Another message seems to be that mapmakers cannot be trusted. It is difficult to find two maps that show the area with the same forms - when they appear on the maps at all. Clearly this was not a particularly important part of the city, and this particular passage even less important - but perhaps not to those who lived by.

The final clue to the function it may once have had can be found on the city of Paris's database. Although listed on none of the maps, the path was apparently once known as the 'Cour du Puits' - the well yard. This points not only to an important role it may once have played, but also perhaps to a much longer history. If there was indeed a source of water here, those living in the vicinity would have created the passageways themselves with their own feet.

This though also suggests one further mystery. If there was once a well here, where is it today?


Lil said...

I love it when you play detective like this, and what a very interesting post! It is post like this that inspired me to be more attentive and keep an eye out for unusual features in the city.

My SO and I recently spotted what looks like an alley branching off from our street but don't remember passing this alley, like, ever. It has a door in place now, so I guess the alley is out of bound. We should try to look closer on how to access that someday...

Anonymous said...

Not only a great post - as usual - but a clear demonstration of the old adage 'there are no answers; only further questions!'

Terry said...

I love your detective work, too. These are among your most interesting posts - and that's saying a LOT! Thanks for all your scholarship, and curiosity, and sharing!

gee said...
This comment has been removed by a blog administrator.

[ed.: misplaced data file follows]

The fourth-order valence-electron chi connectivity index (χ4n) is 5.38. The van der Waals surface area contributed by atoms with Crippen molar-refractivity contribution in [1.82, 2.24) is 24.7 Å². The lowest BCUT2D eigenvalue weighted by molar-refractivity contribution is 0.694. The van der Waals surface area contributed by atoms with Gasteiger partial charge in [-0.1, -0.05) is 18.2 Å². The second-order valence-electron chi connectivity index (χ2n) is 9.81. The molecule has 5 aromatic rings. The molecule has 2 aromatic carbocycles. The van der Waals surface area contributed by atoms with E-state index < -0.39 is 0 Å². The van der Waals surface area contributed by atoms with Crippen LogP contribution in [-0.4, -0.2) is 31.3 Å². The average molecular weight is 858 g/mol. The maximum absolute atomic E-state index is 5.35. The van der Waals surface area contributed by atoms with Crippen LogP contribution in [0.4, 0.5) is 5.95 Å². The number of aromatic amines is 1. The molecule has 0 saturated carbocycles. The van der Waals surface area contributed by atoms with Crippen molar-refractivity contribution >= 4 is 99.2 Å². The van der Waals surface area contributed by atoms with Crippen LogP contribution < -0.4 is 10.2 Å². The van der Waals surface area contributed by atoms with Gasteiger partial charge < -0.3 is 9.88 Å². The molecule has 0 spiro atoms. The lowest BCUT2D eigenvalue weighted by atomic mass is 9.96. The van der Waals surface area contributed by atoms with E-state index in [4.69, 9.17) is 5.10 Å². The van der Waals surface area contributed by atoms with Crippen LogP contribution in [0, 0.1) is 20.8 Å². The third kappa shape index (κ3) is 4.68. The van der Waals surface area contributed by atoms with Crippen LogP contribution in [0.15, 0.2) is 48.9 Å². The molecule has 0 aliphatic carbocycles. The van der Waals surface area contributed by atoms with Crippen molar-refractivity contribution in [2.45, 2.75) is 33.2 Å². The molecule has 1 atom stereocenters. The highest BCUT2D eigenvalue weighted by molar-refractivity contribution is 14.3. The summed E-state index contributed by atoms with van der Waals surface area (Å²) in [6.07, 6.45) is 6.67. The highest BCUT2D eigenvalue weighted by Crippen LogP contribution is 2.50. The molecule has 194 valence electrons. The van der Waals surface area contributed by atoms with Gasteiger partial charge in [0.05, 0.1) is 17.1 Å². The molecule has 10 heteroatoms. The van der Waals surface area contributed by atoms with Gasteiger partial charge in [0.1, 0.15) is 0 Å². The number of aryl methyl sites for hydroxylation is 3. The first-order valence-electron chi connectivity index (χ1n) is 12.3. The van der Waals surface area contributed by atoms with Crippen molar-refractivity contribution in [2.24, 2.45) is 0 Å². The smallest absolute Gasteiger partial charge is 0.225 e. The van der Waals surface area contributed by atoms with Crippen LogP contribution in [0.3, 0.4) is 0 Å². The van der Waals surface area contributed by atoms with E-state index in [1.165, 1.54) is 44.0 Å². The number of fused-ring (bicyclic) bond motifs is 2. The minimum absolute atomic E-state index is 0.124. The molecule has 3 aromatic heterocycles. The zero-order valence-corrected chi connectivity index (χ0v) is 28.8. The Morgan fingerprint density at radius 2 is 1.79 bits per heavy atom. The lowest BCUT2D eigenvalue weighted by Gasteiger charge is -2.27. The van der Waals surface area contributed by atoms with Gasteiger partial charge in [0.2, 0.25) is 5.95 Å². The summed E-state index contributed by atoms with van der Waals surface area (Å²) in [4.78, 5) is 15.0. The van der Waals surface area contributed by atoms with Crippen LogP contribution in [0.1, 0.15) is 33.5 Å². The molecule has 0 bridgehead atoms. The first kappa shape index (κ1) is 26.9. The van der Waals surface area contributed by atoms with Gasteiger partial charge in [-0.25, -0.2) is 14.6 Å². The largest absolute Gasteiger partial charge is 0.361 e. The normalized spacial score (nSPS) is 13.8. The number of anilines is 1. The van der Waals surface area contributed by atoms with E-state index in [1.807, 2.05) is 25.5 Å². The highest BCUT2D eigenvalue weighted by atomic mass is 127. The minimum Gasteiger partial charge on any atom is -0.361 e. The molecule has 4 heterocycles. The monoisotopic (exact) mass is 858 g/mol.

Adam said...

Thanks for the messages. These are also the most interesting posts to work on I must say, but it does depend on finding the right subject. If anyone has any suggestions, please drop me a line!

Ida said...

This is a long shot, but the 'Cour du Puits' detail made me wonder if maybe the place was once something like a fontaine, like the one on rue Mouffetard?

Philippa said...

I enjoyed your careful review of the maps. I could stare at them for hours. Cour du puits is interesting, since "puits" can means all kinds of things in addition to a well (the French version of Wikipedia has a long list). I sense a story there.

Anonymous said...

One of the considerations in the changing of the Paris streets and maps since 1910 could be that there were two major World Wars after that date in which Paris was bombed and/or occupied. Rebuilding might have had a hand in subsequent changes in the maps.

V. said...

what an investigation!! I too wondered where this passage was going "before". One of dearest member of my family's got his room windows looking on the cité Fénelon.
And recently when I noticed someone painted sort of a tunnel I found it was a perfect illustration of the feeling I had. As if this wall was going elsewhere, through the bricks themselves.